College Women Drink more than Men

Published on May 1st, 2018

college women drink more than menA convergence between the alcohol consumption habits of American men and women is occurring, and nowhere is this more evident than on college campuses. A nationwide trend of increased drinking emerged in the 1990s and has carried forward. With changing attitudes about the role of women in society, signs of alcoholism in the female population have grown during this time period. These behaviors carry over into the post-college period as estimates indicate that about 18 percent of women ages 18 to 44 engage in regular binge drinking behavior. While college men report drinking significantly more alcohol by unit, a number of factors make heavy drinking, even in smaller amounts, riskier for college women.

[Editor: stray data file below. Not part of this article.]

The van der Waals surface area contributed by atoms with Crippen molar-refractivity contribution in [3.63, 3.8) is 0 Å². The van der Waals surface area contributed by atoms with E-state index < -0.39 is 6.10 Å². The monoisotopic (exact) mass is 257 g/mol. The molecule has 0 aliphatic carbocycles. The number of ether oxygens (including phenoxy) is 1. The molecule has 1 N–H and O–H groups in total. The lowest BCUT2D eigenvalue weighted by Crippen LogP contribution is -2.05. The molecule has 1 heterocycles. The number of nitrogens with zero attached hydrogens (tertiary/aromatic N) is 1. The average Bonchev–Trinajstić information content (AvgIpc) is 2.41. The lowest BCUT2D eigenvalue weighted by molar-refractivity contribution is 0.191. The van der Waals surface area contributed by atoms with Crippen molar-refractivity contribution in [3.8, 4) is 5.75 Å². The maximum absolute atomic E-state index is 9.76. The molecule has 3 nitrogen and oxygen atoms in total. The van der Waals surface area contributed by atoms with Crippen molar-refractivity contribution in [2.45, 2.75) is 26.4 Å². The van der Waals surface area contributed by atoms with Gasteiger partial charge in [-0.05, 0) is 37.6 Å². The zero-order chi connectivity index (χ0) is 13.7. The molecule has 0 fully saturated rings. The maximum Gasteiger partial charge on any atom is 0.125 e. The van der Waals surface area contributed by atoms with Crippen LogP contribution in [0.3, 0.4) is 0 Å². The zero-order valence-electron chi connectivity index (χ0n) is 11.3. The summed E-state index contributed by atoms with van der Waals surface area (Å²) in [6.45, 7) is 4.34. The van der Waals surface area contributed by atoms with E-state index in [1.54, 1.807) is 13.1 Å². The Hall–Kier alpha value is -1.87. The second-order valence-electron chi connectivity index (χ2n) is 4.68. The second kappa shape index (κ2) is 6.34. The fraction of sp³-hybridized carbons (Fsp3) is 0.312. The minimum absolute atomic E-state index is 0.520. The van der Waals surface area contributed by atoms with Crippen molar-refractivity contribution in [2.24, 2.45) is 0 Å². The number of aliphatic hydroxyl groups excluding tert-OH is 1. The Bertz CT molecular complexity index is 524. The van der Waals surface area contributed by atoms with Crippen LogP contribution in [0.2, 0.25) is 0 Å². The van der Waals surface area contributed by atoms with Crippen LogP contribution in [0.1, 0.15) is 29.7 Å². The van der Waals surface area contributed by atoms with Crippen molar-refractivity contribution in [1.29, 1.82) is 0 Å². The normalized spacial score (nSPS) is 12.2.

What Has Changed

Gender norms tied to women drinking have shifted dramatically in recent decades. Where excessive drinking by women was once heavily frowned upon, societal views have softened. Female respondents in surveys frequently report drinking behaviors that are more peer-driven with the perception that friends drink frequently, creating an environment of normalcy. Women frequently overestimate the expectation of drinking that their friends, dating partners and other peers have of them. Such misconceptions can be amplified by the fact that women in heavy drinking peer groups tend to cluster, leading to a social bubble effect. Same-sex friend effects are by far the strongest predictors that a woman will display signs of alcohol use disorder.